I remember the pressure I felt as I approached graduating high school, thinking I needed to know exactly what I wanted to be for the rest of my life. Growing up, everyone always asked me what I wanted to do, but until that point, my answer always seemed like a far-off dream. My family told me I could be anything I wanted, which was great because there were so many possibilities—but then I realized that there were so many possibilities.
With a multitude of careers out there it can be hard to help your child choose the “right major” for them. Understanding their strengths and interests to help guide them into lifelong careers is no small feat. Would they be happier studying art or architecture? Law or linguistics? How can your child confidently choose a major when they don’t even know what a particular job will be like?
The answer is experience.
Experience is the master educator, which is what I found to be true in choosing a major and a career path. I wish I could say this revelation came to me easily, but it took many years of stumbling around—or “failing forward” as I like to call it.
Now that I’ve found my path, I wanted to share some tips to help your child find their career path. These tips made all the difference in my search, and I hope to help your child avoid some of the same mistakes I made.
1. The Importance of Experience
Hands-on experience can do three things: It will confirm what your child does and does not like about a job, which will allow them to weed out certain career paths and home in on positions they could visualize themselves in. Experience can also add valuable depth to their resume and can be highlighted in their personal statements, college applications, and future job interviews. And, perhaps most importantly, it can open new doors and opportunities. These opportunities may come in the form of personal connections for future jobs, internships, or potential letters of recommendation. They may also come in the form of tangible attributes, like having learned a new skill that they can apply in a different situation down the road.
2. How to Get Hands-on Experience
Now the question remains, how does your child go about getting hands-on experience? As it turns out, it’s pretty easy!
Start by sitting down with them and helping to write out a list of all the things they think they’d like or not like to do in a job. Then, use the Internet to brainstorm some career ideas that might align with their likes and interests. Once you have a list of occupations, look for local businesses that are willing to allow your child to visit in person (or to set up a virtual tour). By visiting the business location, they’ll be able to get a sense of what the work environment is like and their interest in working in a similar setting.
The last step is to speak with someone at the company to discuss what it’s like working in that career. Have your child let the company representative know that they are interested in pursuing an occupation in that field and would like to know more about it. Your child can talk to them about opportunities to interview, shadow, volunteer, or even intern at the company so that they can learn more about that profession.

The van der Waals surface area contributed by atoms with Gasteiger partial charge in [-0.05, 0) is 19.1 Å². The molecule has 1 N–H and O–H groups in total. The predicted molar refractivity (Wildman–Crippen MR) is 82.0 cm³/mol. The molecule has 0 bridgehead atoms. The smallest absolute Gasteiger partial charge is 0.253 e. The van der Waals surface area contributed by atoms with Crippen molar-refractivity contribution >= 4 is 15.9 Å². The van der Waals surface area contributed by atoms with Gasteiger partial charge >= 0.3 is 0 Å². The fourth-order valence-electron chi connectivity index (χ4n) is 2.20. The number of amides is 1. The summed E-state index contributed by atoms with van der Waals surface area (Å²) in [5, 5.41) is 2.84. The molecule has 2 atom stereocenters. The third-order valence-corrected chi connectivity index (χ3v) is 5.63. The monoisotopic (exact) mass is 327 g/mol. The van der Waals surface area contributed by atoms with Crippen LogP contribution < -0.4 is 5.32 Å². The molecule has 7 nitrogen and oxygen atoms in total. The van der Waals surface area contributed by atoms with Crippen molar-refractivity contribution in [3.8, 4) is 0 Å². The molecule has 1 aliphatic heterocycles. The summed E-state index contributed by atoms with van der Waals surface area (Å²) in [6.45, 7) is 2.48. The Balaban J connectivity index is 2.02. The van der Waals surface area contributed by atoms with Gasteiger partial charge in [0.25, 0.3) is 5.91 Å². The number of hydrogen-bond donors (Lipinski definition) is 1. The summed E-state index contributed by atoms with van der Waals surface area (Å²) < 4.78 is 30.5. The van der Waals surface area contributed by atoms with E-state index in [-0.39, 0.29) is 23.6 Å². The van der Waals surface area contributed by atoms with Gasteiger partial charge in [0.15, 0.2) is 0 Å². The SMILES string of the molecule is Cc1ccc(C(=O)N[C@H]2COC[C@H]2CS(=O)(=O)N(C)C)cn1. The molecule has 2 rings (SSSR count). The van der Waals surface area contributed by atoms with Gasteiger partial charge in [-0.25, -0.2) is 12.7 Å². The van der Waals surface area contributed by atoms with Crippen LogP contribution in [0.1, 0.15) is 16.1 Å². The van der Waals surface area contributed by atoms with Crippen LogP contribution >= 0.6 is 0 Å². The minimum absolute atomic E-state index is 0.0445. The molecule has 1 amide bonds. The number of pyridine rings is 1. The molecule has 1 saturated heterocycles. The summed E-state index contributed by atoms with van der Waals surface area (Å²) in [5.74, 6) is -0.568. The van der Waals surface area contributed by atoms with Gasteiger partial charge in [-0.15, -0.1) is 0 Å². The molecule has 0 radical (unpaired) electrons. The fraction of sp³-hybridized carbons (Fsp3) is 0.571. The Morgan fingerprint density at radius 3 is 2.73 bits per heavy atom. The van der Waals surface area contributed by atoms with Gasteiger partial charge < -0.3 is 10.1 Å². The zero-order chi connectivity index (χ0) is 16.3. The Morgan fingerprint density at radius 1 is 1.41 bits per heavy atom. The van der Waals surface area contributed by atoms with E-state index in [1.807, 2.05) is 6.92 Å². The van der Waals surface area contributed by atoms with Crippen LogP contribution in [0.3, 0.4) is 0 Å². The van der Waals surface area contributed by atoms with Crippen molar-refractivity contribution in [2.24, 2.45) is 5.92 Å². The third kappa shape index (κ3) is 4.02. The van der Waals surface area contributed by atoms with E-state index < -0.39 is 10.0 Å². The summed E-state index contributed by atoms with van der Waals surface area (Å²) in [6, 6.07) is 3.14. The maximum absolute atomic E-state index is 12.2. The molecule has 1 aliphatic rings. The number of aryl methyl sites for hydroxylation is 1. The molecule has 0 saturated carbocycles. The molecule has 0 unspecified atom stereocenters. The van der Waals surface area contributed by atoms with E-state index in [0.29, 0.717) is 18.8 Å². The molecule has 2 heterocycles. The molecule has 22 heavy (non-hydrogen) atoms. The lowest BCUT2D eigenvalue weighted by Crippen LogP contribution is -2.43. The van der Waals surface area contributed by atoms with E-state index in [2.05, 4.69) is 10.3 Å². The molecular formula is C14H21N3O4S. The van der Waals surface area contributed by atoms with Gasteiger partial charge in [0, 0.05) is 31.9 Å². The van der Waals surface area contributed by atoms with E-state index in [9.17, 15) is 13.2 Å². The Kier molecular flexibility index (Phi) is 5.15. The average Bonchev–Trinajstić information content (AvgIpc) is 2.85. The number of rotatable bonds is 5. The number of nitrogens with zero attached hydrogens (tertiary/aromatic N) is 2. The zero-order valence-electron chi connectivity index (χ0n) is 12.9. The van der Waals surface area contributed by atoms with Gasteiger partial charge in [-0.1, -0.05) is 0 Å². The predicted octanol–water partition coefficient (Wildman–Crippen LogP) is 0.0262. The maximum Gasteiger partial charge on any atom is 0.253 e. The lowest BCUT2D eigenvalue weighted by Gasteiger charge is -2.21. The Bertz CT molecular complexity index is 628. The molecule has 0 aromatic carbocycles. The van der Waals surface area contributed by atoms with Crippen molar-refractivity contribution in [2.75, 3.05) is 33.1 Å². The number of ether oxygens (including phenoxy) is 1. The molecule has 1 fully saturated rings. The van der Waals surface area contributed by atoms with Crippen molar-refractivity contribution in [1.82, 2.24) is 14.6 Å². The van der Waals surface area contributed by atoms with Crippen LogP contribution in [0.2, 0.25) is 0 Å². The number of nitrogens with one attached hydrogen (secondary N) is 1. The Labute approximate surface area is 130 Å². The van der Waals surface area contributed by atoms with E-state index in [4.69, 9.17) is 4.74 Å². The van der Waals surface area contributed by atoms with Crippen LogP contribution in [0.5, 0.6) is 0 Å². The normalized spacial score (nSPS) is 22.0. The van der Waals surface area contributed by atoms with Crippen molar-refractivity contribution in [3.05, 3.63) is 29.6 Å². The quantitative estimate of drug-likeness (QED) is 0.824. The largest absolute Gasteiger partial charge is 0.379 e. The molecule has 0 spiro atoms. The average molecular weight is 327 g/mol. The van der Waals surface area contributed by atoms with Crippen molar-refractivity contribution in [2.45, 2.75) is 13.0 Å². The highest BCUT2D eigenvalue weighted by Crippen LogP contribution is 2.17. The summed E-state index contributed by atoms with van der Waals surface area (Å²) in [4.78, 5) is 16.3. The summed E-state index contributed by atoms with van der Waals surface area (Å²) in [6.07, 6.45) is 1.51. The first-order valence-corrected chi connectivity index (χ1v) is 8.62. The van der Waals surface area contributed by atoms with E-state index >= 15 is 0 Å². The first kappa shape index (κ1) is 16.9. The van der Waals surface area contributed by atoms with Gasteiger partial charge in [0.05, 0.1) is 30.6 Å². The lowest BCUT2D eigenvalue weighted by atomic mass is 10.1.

It might be a bit scary for your child to reach out and ask for opportunities like this, but just remind them the worst thing anyone can say is no—which is not a loss (except maybe of a little pride, which is overrated anyway). If someone says no, they’ll be in the same position they were before they asked and can just move on to ask someone else.
3. Keep a List
My last piece of advice is to encourage your child to keep editing their original list. They may be lucky and find a field they love on the first try, or they might find many they don’t like, which is okay too. Each time they try a new experience, have them edit their list to include the skills they found enjoyment from and remove the jobs they realized they didn’t like or need. By continuing to seek out new experiences, they will eventually come to find what their true passions are and build a network of skills and resources along the way.
By using this process, I came to find my calling as a science communicator and consultant, a job I didn’t even know existed at the beginning of my journey. I always knew I enjoyed science but I also appreciated teaching, performing, and helping others. These were attributes that I used to build my list. Careers in science, medicine, and teaching were of interest, so I volunteered at local hospitals, allowing me to shadow physicians and learn what medicine was like; I tutored within my school district and acquired a teaching aide’s certificate to learn if I liked teaching, and I joined a research lab at my university to gain hands-on science experience. Through these opportunities, I discovered my likes and dislikes about each job—helping me to refine my list and eventually reveal my true passion.